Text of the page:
Online Program

Community speed reduction: A win-win for injury prevention and active living

Wednesday, November 6, 2013

Kathleen McCabe, MPA, Policy and Practice Department, Health Resources in Action, Boston, MA
Mariana Arcaya, ScD, MCP, Society Human Development and Health, Harvard School of Public Health, Boston, MA
The purpose of this session is to provide the public health evidence base for community speed reduction policies that support a safe road environment for all road users. Even small increases in traffic speeds produce disproportionately larger threats to pedestrians, bicyclists, and other vulnerable road users. This presentation will describe the evidence showing that community-wide traffic calming strategies effectively reduce motor-vehicle speed and consequently reduce the number and seriousness of road traffic injuries. Furthermore, we will describe the potential effect that community wide speed reduction interventions may have on increasing walking and cycling rates.Researchers conducted a literature review to understand the evidence linking traffic calming and speed reduction with two public health outcomes: a reduction in injuries and fatalities, and an increase in active transportation. In addition, the researchers conducted a policy and practice scan to capture information on what strategies U.S. communities have used to control vehicle speeds, which included interviewing five key informants. The researchers then created a Policy Impact Brief which describes speed as a public health problem and offers policy solutions for policy makers and public health and transportation professionals to consider. They also developed a series of six cases studies that further describe local speed reduction successes. Communities across the United States are working to reduce high motor vehicle speeds. There are policies and practices that effectively slow traffic to speeds that are safer for all road users. The researchers conclude that recommended policies fall within the following categories: 1) Design and retrofit road networks to ensure safe speeds for all road users. 2) Expand use of automated technologies to enforce speed limits. 3) Reduce speed limits and create designated slow zones. High speeds affect vulnerable road users disproportionately. Community-wide policies that reduce motor vehicle speeds will improve public health.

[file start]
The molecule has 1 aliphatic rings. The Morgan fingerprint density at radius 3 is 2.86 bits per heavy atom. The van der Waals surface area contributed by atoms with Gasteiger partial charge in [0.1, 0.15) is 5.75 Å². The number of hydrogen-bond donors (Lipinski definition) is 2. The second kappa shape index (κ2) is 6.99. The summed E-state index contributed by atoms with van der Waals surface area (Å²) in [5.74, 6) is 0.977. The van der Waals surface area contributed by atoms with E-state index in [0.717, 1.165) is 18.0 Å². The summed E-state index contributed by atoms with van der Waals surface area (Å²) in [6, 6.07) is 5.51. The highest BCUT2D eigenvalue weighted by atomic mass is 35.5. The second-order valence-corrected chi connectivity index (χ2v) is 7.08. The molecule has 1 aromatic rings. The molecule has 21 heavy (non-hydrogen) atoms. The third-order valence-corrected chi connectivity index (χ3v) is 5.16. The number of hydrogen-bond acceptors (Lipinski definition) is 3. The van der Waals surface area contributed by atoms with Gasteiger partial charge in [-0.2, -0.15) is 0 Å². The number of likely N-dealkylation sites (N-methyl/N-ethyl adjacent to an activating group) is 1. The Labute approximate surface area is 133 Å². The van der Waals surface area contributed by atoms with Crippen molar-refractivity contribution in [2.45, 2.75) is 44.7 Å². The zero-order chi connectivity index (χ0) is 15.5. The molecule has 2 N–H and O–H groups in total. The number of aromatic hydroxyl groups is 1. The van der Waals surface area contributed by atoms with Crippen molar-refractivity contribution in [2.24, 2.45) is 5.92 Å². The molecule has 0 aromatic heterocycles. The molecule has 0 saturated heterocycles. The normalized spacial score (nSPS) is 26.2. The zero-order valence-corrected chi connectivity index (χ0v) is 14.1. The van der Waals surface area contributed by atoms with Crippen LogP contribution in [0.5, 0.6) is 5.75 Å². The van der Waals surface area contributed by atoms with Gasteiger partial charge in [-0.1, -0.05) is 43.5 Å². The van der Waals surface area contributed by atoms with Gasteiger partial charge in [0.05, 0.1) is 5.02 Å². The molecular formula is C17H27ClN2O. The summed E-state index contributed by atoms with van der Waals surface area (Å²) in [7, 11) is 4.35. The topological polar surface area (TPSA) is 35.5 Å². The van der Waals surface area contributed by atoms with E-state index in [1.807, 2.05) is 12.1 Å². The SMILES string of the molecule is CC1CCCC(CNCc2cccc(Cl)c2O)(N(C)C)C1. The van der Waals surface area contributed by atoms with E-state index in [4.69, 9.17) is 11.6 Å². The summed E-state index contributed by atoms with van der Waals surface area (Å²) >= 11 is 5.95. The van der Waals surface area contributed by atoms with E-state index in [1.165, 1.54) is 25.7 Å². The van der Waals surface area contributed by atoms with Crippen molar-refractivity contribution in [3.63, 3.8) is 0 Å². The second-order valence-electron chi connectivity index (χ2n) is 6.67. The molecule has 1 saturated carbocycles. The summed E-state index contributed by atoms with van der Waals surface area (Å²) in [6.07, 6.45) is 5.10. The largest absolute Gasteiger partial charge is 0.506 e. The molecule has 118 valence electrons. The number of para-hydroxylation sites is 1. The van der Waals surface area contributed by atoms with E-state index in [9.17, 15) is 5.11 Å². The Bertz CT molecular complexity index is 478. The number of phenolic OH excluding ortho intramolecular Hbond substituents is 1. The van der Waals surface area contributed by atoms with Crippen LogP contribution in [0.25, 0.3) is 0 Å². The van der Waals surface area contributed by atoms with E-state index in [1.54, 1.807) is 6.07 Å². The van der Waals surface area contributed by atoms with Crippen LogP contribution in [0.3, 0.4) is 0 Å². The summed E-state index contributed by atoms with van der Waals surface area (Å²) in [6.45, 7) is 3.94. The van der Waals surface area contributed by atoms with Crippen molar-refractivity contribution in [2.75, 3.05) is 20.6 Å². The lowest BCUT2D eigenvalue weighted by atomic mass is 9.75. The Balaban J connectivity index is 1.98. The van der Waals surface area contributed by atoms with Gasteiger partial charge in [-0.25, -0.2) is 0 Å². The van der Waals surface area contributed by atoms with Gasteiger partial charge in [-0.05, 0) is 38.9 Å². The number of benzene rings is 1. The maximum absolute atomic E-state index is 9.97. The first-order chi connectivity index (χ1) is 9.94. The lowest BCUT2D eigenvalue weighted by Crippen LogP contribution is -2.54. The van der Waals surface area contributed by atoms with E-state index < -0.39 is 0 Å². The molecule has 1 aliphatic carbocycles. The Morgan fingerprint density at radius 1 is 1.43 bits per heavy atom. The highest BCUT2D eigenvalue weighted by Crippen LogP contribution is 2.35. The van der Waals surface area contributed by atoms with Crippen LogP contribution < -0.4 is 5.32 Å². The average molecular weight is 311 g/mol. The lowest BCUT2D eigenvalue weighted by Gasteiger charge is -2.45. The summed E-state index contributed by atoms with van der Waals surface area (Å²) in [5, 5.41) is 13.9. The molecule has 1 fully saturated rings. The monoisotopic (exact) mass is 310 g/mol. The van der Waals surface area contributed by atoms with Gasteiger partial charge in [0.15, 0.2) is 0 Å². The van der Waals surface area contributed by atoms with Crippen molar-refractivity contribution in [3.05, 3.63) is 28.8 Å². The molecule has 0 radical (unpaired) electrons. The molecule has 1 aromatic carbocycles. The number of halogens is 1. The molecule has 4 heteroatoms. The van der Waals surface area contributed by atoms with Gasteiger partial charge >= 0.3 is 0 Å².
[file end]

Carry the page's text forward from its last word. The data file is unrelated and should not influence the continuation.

Learning Areas:

Other professions or practice related to public health
Public health or related organizational policy, standards, or other guidelines
Public health or related public policy

Learning Objectives:
Describe motor-vehicle speeds on local and arterial roads as a public health problem Identify the benefits of vehicle speed reduction on injury and fatality rates and improving environmental conditions that promote active transportation Evaluate evidence-based policies and practices and make recommendations to achieve area-wide vehicle speed reductions

Keyword(s): Public Policy, Community Planning

Presenting author's disclosure statement:

Qualified on the content I am responsible for because: I have facilitated and been the lead author for a federally funded research and policy analysis grant, through which I convened a panel of technical experts from across the country, to evaluate and recommended evidence-based best practices for speed reduction policies and practices.
Any relevant financial relationships? No

I agree to comply with the American Public Health Association Conflict of Interest and Commercial Support Guidelines, and to disclose to the participants any off-label or experimental uses of a commercial product or service discussed in my presentation.